A crisp fall night, cyclists at the ready, and stomachs at full attention set the stage as riders prepare for the annual Pizza Crawl, hosted by Carytown Bicycle Company. Now in it’s 6th year, CTBC’s Pizza Crawl is one of the most anticipated events in Richmond, especially by those who have participated in previous years. With a turnout of around 100 cyclists ready to crush some ‘za, and a couple of hills along the way, it all started in the back lot of Carytown’s popular cycling shop on Saturday, November 8th. As the sun began it’s painfully early winter decent, we mobilized to Scuffletown Park- one of Richmond’s many hidden ‘pocket parks.’
There, with beers cracked and appetites ready, the group waited in anticipation for our first round. Strawberry St.’s 8 1/2 came through with a mountain of cheesy goodness. The popular pizza spot killed it with their Red Pizza, which I paired with a lukewarm pint of Tecate. Poor choice in beverage aside, they take it home every time with its thin crust and perfect cheese to heavenly sauce ratio.
After all the pies were distributed, our leaders called out “Drink ‘em up!” and we funnelled out of the park. The ride trucked along through the Fan at a leisurely pace, eliciting shout-outs and curious calls from residents enjoying the evening on their porches. Our next stop was Jefferson Park in Church Hill. Instead of flooding the stores with our motley crew, this year Carytown Bike Co. chose to have the pies delivered to near-by parks so the riders could enjoy a scenic slice of Richmond along with their pizza crawl. Anthony’s on the Hill’s cheese pizza was the choice for this stop, which had some interesting flavors going for it, getting a solid review from a few riders. My pairing for this was half a cigarette I couldn’t finish before grabbing a slice, and a nondescript beer from the bag of a fellow rider. At this point my slice count was up to around 4.
After we demolished this stop, we went onto the next- the Manchester Floodwall for Papa’s Pizza. If you haven’t been to the Floodwall walk, give it a try; it’s as garish and grey as public structures come, but the trail attached allows for great night-time views of downtown Richmond.
Back to the issue at hand: the pizza.
The selection was a hit or miss depending on who you ask. Cheesier than those before it, Papa’s had a strangely addictive flavor that can only be described as ‘mac-and-cheesy.’ I paired this one with a shared Black Label, and a feeling somewhere between satisfaction and self-flagellation creeping in from my escalating slice count. A feeling that was going to increase with the daunting climb out of the bottom.
As we creeped up the hills leading back to the Fan, a rider screamed from behind the pack:
“Pain is Pizza leaving the body!”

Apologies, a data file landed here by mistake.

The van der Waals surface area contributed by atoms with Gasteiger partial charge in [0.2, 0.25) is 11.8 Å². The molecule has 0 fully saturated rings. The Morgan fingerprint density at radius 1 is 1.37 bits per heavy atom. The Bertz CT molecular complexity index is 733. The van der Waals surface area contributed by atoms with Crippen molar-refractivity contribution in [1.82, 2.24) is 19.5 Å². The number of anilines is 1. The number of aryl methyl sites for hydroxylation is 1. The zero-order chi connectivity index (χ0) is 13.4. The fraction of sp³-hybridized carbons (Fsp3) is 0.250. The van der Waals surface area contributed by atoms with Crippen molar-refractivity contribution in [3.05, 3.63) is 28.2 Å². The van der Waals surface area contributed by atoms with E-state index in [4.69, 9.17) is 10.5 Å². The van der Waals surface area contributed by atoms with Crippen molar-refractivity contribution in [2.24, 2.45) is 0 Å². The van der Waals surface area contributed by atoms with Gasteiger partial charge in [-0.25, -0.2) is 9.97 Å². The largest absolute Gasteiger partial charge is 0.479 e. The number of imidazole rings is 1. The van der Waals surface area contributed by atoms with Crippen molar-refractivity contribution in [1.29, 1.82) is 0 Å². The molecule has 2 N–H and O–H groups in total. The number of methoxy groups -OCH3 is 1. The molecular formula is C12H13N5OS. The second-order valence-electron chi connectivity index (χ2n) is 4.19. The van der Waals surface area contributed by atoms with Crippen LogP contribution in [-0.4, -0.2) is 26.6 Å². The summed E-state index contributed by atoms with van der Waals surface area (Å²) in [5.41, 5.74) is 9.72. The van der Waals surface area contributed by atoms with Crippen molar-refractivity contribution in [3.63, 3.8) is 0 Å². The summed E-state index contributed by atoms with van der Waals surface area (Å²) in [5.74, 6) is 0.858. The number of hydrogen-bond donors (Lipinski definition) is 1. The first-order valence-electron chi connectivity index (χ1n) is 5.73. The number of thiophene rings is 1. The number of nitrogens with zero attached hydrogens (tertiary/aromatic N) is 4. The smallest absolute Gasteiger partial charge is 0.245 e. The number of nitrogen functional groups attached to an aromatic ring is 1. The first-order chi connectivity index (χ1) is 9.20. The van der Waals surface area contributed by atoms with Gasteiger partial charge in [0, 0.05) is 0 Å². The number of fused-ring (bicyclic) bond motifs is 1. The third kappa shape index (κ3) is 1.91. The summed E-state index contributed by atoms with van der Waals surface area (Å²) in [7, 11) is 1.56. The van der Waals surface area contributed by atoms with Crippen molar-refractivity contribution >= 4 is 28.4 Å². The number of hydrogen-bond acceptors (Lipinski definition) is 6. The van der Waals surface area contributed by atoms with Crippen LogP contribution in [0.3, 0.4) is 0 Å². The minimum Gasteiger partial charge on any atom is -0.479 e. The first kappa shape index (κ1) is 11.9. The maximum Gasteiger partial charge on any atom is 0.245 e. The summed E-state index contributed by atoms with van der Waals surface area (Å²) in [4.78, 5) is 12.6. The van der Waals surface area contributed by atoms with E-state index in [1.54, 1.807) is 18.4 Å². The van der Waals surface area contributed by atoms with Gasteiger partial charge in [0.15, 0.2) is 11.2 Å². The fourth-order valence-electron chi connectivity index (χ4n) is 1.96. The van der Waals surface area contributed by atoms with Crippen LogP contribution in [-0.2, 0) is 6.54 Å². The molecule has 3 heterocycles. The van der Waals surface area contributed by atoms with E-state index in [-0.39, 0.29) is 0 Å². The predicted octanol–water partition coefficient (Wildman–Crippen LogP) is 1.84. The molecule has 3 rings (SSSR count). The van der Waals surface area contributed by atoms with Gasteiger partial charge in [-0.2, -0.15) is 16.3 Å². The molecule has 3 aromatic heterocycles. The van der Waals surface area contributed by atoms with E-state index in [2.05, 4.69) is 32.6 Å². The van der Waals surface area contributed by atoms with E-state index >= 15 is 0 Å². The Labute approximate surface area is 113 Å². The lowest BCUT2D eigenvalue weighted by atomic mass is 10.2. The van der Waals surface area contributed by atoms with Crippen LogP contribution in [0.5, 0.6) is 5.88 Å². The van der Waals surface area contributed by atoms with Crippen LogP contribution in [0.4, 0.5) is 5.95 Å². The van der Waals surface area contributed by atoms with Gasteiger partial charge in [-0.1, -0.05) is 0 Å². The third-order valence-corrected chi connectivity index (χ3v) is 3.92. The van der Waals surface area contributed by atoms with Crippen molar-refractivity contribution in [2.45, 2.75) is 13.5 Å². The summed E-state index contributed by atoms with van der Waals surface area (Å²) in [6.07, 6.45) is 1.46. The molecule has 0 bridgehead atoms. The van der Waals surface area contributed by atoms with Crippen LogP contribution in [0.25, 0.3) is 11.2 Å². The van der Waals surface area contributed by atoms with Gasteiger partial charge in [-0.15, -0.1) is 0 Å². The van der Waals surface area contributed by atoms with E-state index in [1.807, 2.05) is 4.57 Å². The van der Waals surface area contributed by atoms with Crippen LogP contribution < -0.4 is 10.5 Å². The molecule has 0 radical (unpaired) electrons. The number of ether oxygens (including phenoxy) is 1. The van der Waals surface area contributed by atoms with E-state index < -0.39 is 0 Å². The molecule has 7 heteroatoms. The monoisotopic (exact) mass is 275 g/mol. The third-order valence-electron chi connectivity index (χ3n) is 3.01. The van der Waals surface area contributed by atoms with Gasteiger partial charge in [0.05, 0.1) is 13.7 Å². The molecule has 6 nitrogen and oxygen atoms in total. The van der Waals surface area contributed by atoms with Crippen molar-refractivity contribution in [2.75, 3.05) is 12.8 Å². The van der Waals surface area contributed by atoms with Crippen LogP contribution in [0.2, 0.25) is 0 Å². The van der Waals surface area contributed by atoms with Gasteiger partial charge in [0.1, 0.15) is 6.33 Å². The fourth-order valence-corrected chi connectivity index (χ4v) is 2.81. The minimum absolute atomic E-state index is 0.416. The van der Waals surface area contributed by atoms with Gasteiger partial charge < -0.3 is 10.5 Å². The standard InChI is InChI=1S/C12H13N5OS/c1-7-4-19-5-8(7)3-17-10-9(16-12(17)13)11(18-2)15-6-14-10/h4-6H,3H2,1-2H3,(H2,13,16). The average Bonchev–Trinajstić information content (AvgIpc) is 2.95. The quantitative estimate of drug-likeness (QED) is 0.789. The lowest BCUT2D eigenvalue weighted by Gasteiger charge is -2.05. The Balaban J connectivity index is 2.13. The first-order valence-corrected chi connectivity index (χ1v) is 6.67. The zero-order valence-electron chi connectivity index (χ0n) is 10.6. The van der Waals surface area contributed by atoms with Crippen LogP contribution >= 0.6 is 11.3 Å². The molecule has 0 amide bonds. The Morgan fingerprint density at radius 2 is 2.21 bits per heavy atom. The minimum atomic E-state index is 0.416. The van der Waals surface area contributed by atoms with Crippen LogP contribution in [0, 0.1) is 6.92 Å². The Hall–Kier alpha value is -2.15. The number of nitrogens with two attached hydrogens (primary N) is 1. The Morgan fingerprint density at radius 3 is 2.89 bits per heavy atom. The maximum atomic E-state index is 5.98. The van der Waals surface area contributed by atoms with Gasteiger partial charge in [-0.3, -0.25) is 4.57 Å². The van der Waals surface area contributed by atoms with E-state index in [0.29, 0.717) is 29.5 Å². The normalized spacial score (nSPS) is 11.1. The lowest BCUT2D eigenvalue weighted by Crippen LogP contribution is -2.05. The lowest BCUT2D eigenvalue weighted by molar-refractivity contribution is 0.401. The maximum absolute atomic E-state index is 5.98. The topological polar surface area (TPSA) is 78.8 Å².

We were on our way to the last stop on the Pizza Crawl route, but not the last stop of the night for some riders. Recently established and opened late, Christian’s Pizza on Harrison served up some cheese pizza, all of which disappeared in a matter of moments. As he grabbed another slice, one rider groaned “Ugh, more like pizz kill me. The only thing I hate more than pizza right now is myself,” All in all, Christian’s was basic. Good basic. If you want pizza, they have it. Nuff’ said.
Carytown Bike Co. ended the ride back where it had started: in the store’s lot. There, riders were greeted with a cold keg and wood fired pizza provided by Pizza Tonight and their magical, mobile oven. They dished up some killer pizzas and closed out the ride on a high note.
I got a moment to talk about the idea behind the ride with Andy Stites, one of the organizers of Carytown Bicycle Company’s Pizza Crawl. “It’s pretty simple- cheese, sauce, crust.” When talking about cycling in Richmond, sometimes this same concept gets lost. Novice riders seem apprehensive to approach the shops and other, more seasoned riders because they don’t want to give off the air of ignorance in a city with such a strong cycling culture. Yet, when you look at the people that turned out for the ride, none of them can be pigeon-holed as simply ‘bike kids’ or ‘snobbish.’ The bikes and riders ranged widely, some even going so far as to ride a tandem bike for the event. The most memorable- and adorable- was the family with a small child riding a three person tandem, their daughter in the middle seat.
“You say to someone, ‘let’s ride bikes and get pizza,’ and it’s just as simple,” Andy continues. The Pizza Crawl started with a couple of ‘za lovers and bike riders wanting to do something fun, then expanded it into a city-wide tradition with the goal of bringing together the cycling community.
“We want to show people how to explore their city.”
Andy and the Carytown Bicycle Company are forward thinking in this model, hoping to organize something for the UCI Road World Championships due in Richmond 2015.